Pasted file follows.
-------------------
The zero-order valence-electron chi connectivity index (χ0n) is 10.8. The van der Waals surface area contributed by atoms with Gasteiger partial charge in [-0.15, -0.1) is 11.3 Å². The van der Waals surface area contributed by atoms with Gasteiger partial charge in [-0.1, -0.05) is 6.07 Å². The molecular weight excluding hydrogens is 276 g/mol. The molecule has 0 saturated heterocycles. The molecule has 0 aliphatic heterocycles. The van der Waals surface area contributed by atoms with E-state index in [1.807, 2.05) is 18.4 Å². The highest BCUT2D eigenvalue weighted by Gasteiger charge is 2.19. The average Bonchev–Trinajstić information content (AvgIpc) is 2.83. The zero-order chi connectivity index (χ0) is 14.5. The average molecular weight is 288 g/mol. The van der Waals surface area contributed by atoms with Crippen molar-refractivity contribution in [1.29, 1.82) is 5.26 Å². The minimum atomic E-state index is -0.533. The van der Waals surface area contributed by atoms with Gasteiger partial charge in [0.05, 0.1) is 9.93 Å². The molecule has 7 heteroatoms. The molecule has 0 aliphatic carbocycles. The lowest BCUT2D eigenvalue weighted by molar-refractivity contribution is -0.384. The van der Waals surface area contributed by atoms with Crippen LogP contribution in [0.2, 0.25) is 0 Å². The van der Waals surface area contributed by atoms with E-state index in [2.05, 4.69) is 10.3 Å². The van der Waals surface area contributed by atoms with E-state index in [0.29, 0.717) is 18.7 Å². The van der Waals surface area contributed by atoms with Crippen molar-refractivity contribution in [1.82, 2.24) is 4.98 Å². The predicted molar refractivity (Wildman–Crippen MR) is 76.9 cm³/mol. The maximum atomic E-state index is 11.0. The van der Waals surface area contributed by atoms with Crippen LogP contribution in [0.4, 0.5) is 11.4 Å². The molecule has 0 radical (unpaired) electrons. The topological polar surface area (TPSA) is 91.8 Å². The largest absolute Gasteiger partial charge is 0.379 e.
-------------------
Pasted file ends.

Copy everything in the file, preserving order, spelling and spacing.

The zero-order valence-electron chi connectivity index (χ0n) is 10.8. The van der Waals surface area contributed by atoms with Gasteiger partial charge in [-0.15, -0.1) is 11.3 Å². The van der Waals surface area contributed by atoms with Gasteiger partial charge in [-0.1, -0.05) is 6.07 Å². The molecular weight excluding hydrogens is 276 g/mol. The molecule has 0 saturated heterocycles. The molecule has 0 aliphatic heterocycles. The van der Waals surface area contributed by atoms with E-state index in [1.807, 2.05) is 18.4 Å². The highest BCUT2D eigenvalue weighted by Gasteiger charge is 2.19. The average Bonchev–Trinajstić information content (AvgIpc) is 2.83. The zero-order chi connectivity index (χ0) is 14.5. The average molecular weight is 288 g/mol. The van der Waals surface area contributed by atoms with Crippen molar-refractivity contribution in [1.29, 1.82) is 5.26 Å². The minimum atomic E-state index is -0.533. The van der Waals surface area contributed by atoms with Gasteiger partial charge in [0.05, 0.1) is 9.93 Å². The molecule has 7 heteroatoms. The molecule has 0 aliphatic carbocycles. The lowest BCUT2D eigenvalue weighted by molar-refractivity contribution is -0.384. The van der Waals surface area contributed by atoms with Crippen LogP contribution in [0.2, 0.25) is 0 Å². The van der Waals surface area contributed by atoms with E-state index in [2.05, 4.69) is 10.3 Å². The van der Waals surface area contributed by atoms with E-state index in [0.29, 0.717) is 18.7 Å². The van der Waals surface area contributed by atoms with Crippen molar-refractivity contribution in [1.82, 2.24) is 4.98 Å². The predicted molar refractivity (Wildman–Crippen MR) is 76.9 cm³/mol. The maximum atomic E-state index is 11.0. The van der Waals surface area contributed by atoms with Crippen LogP contribution in [0.4, 0.5) is 11.4 Å². The molecule has 0 radical (unpaired) electrons. The topological polar surface area (TPSA) is 91.8 Å². The largest absolute Gasteiger partial charge is 0.379 e.